One of the things we needed to do was accept that my disability was not going away. Don’t get me wrong this isn’t an easy thing, and isn’t something we wanted to do, but there is no magic pill that will take away the pain I live in, and there isn’t a plan for surgery. There are too many of my joints causing pain. Spinal fusion is rarely done in more than two vertebra and I have five causing issues in one way or another. Therefore there is a risk that if they fuse one it will simply cause more problems in the joint above and so on. Instead the focus is now on helping us to accept our lives as they are, adapt as much as we can, get as much independence for me as possible and practical, and find a medication regimen that keeps my pain at a manageable level. We have to change our view of the situation, because we can’t change the situation – if that makes sense?

This is of course a work in progress. Accepting being disabled isn’t easy. Losing the ability to jump in the car and drive myself to the shops, is not an easy thing to adjust to. But, it is something I am going to have to do.

Now, as with all situations, there is always a number of little things to change and the trick is to break it down into manageable pieces.

Starting with something simple.

Very early in our D/s we began a ritual of changing a day chain for a night collar and as I gained weight my collar became too small. As my day chain was safe to sleep in we simply missed the exchange but continued with the verbal exchange. As with many things, when one thing changes, it becomes difficult to maintain the rest, and without the need to put on the night collar Mr H would often forget to instigate the verbal exchange. We realized that we need a collar to help us maintain that ritual, and so Mr H made me a new night collar. Since then we have successfully re-established the routine of the collar exchange.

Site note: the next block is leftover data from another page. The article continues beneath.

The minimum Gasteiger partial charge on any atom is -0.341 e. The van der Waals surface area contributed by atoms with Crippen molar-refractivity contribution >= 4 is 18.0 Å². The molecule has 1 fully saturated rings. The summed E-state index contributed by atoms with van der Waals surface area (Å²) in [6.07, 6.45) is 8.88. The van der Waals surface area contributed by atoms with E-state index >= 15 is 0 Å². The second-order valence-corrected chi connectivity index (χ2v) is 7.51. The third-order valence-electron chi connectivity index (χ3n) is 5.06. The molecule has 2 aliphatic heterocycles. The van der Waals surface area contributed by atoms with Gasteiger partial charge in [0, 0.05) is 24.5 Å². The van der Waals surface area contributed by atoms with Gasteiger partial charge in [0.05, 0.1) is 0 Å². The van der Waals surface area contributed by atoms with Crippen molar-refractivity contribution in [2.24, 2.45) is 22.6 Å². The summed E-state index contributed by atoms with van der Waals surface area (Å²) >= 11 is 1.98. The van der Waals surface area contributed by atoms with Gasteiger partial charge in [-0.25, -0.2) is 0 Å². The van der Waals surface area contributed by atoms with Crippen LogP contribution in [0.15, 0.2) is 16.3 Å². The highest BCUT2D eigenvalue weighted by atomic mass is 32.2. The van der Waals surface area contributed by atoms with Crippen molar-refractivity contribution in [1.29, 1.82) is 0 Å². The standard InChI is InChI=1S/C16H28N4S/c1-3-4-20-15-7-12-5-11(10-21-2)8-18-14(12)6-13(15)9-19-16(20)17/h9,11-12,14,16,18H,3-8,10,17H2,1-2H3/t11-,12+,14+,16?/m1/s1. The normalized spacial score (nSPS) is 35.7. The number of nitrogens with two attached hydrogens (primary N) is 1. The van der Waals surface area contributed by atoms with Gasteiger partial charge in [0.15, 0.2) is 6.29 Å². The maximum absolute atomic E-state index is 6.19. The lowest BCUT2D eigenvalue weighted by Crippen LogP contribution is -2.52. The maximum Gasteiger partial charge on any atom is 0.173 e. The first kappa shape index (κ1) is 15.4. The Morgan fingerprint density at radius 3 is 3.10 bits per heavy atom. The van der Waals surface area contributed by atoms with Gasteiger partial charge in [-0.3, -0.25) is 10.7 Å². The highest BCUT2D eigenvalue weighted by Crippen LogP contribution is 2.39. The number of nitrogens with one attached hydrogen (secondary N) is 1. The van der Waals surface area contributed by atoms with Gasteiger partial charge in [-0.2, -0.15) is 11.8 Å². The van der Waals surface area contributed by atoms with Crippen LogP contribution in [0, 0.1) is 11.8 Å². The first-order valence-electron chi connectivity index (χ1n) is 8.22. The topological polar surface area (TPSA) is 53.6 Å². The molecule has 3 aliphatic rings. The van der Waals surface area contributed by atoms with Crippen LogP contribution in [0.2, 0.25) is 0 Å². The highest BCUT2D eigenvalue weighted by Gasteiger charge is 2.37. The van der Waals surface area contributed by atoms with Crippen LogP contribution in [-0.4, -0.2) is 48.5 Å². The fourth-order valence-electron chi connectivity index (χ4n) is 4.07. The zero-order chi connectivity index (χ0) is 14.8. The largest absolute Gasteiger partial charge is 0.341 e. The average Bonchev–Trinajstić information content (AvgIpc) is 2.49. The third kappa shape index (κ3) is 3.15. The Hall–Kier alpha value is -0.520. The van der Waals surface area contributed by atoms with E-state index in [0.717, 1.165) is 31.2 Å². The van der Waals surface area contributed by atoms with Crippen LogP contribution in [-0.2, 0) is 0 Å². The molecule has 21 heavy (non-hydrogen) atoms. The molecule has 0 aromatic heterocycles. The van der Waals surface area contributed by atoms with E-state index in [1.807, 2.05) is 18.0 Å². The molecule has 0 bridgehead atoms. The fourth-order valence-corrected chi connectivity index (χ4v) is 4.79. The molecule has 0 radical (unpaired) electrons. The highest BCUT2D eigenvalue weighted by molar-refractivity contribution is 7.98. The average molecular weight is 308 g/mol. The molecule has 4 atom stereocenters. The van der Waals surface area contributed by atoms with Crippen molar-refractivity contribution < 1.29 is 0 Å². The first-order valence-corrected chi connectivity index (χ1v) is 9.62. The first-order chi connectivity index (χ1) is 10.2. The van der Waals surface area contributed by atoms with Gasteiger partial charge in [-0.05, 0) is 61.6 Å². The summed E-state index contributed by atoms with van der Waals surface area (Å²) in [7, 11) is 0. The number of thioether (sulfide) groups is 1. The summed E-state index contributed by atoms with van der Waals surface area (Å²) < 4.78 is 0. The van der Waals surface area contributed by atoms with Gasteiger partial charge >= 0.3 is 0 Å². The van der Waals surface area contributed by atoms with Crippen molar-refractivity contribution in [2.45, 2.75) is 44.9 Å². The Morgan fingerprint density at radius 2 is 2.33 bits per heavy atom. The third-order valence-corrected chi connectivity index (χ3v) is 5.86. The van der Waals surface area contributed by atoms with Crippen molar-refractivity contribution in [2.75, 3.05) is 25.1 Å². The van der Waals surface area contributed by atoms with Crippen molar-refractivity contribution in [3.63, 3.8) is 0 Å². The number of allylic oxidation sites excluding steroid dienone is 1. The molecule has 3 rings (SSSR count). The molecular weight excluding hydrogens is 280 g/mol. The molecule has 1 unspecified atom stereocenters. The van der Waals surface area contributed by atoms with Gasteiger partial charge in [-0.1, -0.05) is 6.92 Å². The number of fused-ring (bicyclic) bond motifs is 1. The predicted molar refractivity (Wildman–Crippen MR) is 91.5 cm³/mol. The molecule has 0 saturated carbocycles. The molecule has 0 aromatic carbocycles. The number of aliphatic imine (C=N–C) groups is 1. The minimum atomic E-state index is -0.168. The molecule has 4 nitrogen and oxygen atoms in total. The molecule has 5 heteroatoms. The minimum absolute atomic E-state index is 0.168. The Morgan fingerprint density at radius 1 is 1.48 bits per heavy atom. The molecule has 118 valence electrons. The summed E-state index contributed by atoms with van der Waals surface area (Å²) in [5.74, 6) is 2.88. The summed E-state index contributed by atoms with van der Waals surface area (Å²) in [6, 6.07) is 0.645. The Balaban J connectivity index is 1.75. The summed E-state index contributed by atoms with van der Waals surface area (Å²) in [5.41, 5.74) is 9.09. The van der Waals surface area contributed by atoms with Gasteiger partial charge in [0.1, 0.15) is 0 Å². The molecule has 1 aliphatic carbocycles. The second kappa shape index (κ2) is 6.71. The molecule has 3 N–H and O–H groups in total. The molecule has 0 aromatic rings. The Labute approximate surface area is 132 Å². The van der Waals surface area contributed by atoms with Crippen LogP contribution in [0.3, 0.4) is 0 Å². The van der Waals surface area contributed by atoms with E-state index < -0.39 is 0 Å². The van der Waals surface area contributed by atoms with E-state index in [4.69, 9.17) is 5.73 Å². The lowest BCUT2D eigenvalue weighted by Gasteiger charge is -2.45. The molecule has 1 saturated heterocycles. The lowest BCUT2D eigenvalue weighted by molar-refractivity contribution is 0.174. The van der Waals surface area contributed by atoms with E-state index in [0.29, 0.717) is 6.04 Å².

Building Intimacy: step by step.

We hoped our nights away would help us to reconnect on an intimate level.

Unfortunately, the first hotel stay was in a room that is mean to be disabled friendly….. I say meant to be.

The advert said ‘height adjustable bed’ it wasn’t. There was no adjustment to it… none at all and it was really low. Now if I was unable to stand and had to transfer from a wheelchair to the bed, it would be fine, but, when you struggle to stand being low is not good. The bed was also a standard double (4’6″ wide) and yet every other bed in their chain is either a King or Super King… why they think a disabled couple wants a smaller bed I have no idea! Oh, and the room had a door connecting it to the next room – which freaked me out. Mr H put a chair with a lamp on top of it and I still struggled to sleep.